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Thursday, October 3, 2019

Azure AD extension attributes

This time we will try to extend our Azure AD directory with a new attribute, we will in a later post use this attribute for dynamic groups and team access.

But let’s get started, we will in this test attach the extension attribute to users, but it can be assigned to other objects as well.

We will create and set the attribute with PowerShell, in order to do that you will need the AzureAD module.

You can always see latest version of both the General Availability version (AzureAD module) and the preview version (AzureADPreview module) here

To see your current version use the commands:

Import-Module -Name AzureAD or Import-Module AzureADPreview (depending on which module you want to use)

Get-Module -Name AzureAD or Import-Module AzureADPreview (depending on which module you want to use)



You can always just uninstall and reinstall the module to be sure you got the latest version. (elevated)

Uninstall-Module -Name AzureADPreview

Install-Module -Name AzureADPreview


Now login to the Azure AD  tenant with the command.



And enter credentials.

Now we can create the new extension property, this must be done for a specific application, in this case we will just create a placeholder application.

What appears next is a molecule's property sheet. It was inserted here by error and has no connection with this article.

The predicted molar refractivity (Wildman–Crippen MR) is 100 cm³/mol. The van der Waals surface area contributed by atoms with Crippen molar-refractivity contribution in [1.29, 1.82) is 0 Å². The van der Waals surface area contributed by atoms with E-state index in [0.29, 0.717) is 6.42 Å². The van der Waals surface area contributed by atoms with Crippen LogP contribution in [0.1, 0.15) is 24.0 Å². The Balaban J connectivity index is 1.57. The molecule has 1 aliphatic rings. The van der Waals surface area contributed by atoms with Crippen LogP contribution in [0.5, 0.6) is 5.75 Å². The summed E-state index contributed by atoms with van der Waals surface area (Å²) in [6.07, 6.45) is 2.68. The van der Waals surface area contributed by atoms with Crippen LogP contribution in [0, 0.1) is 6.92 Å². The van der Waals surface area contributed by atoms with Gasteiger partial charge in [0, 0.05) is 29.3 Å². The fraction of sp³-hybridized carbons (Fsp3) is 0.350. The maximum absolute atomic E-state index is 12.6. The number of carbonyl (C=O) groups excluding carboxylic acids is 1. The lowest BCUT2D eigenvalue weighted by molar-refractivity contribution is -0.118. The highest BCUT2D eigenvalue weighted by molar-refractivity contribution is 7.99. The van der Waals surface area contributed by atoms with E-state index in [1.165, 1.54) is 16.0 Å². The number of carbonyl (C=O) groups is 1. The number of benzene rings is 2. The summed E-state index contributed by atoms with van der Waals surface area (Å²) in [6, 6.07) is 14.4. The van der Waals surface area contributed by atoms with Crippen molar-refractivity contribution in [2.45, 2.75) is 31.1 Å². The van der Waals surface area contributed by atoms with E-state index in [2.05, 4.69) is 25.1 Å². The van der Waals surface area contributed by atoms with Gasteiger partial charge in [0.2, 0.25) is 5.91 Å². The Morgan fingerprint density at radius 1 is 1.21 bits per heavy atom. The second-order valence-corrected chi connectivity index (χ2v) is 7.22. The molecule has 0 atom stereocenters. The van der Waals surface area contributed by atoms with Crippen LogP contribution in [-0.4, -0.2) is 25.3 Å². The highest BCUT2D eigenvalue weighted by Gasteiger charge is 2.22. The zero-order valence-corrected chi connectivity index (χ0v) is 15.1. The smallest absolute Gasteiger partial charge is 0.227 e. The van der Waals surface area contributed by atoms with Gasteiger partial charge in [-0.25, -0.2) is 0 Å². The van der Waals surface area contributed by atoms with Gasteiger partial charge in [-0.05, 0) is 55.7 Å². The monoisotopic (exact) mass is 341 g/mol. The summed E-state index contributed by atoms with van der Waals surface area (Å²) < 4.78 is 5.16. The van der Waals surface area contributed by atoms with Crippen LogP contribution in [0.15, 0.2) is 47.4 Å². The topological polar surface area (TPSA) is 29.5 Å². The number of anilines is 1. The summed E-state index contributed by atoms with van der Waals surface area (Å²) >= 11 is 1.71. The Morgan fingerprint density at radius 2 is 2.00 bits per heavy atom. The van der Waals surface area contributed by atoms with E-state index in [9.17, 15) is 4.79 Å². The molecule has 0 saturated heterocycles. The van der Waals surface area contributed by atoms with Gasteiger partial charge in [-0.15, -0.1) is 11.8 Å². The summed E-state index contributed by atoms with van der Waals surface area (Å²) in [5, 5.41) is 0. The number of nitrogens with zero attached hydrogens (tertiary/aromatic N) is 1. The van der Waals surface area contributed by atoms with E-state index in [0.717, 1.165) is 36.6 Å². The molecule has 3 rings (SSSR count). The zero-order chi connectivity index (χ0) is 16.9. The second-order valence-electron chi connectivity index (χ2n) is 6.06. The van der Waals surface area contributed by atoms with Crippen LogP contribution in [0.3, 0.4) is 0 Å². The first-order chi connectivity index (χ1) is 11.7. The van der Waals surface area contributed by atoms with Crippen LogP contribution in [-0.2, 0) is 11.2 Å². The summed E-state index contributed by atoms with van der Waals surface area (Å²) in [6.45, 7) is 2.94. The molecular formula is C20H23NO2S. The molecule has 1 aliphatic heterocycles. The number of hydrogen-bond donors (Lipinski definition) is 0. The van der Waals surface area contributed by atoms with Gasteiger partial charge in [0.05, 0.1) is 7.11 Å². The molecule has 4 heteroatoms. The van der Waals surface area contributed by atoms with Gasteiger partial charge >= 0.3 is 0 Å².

$App = New-AzureADApplication -DisplayName "Mindcore Azure AD Properties" -IdentifierUris https://dummy


Before we can  create a a new extension property, we need to create a service principal for the application.

New-AzureADServicePrincipal -AppId $App.AppId


Now we are able to create the new attribute.

New-AzureADApplicationExtensionProperty -ObjectId $App.ObjectId -Name "MyAttribute" -DataType "String" -TargetObjects "User"


The following data types are supported:

  • Binary
  • Boolean   
  • DateTime
  • Integer
  • LargeInteger
  • String

Notice that the Name of the new attribute use the AppID (without hyphens) from our application, the exact value of the name will therefore be different for each applications we create.

We can get the exact Appid used without the hyphens with the command:

(get-AzureADApplication -SearchString "Mindcore Azure AD Properties").Appid.replace("-","")


Using this appid we can now assign a value to the attribute:

$Appid = (get-AzureADApplication -SearchString "Mindcore Azure AD Properties").Appid.replace("-","")

Set-AzureADUserExtension -objectid -ExtensionName "extension_$($Appid)_MyAttribute"
  -ExtensionValue "MyValue"


The above commands will give the same result as if we just copied the extension name like here:


Let’s see the extension properties on the same user with the command.

Get-AzureADUser -ObjectId | Select -ExpandProperty ExtensionProperty


As we can see the user now has an attribute called extension_c37cb740676d4d5c992f8c55374abe81_MyAttribute with the value MyValue.

Stay tuned, in the next blogpost we will use this attribute to control access to a team inside Microsoft Teams.

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